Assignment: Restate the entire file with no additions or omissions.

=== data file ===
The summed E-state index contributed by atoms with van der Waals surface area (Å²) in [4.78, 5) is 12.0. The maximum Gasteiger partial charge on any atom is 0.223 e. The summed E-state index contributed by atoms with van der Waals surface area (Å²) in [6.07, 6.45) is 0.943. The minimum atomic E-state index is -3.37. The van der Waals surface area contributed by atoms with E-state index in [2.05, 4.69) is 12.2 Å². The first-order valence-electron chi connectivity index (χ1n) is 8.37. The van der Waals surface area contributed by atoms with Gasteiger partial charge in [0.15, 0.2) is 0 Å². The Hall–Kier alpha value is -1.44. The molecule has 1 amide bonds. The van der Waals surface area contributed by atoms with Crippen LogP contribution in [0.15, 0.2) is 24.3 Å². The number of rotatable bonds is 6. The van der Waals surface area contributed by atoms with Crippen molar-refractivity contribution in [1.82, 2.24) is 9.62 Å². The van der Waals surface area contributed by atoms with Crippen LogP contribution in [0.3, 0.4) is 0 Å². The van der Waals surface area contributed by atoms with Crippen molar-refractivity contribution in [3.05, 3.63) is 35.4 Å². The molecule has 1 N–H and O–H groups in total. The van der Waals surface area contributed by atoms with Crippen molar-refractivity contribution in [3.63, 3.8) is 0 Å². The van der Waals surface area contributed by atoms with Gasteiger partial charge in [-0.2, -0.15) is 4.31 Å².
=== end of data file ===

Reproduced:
The summed E-state index contributed by atoms with van der Waals surface area (Å²) in [4.78, 5) is 12.0. The maximum Gasteiger partial charge on any atom is 0.223 e. The summed E-state index contributed by atoms with van der Waals surface area (Å²) in [6.07, 6.45) is 0.943. The minimum atomic E-state index is -3.37. The van der Waals surface area contributed by atoms with E-state index in [2.05, 4.69) is 12.2 Å². The first-order valence-electron chi connectivity index (χ1n) is 8.37. The van der Waals surface area contributed by atoms with Gasteiger partial charge in [0.15, 0.2) is 0 Å². The Hall–Kier alpha value is -1.44. The molecule has 1 amide bonds. The van der Waals surface area contributed by atoms with Crippen LogP contribution in [0.15, 0.2) is 24.3 Å². The number of rotatable bonds is 6. The van der Waals surface area contributed by atoms with Crippen molar-refractivity contribution in [1.82, 2.24) is 9.62 Å². The van der Waals surface area contributed by atoms with Crippen LogP contribution in [0.3, 0.4) is 0 Å². The van der Waals surface area contributed by atoms with Crippen molar-refractivity contribution in [3.05, 3.63) is 35.4 Å². The molecule has 1 N–H and O–H groups in total. The van der Waals surface area contributed by atoms with Crippen molar-refractivity contribution in [3.63, 3.8) is 0 Å². The van der Waals surface area contributed by atoms with Gasteiger partial charge in [-0.2, -0.15) is 4.31 Å².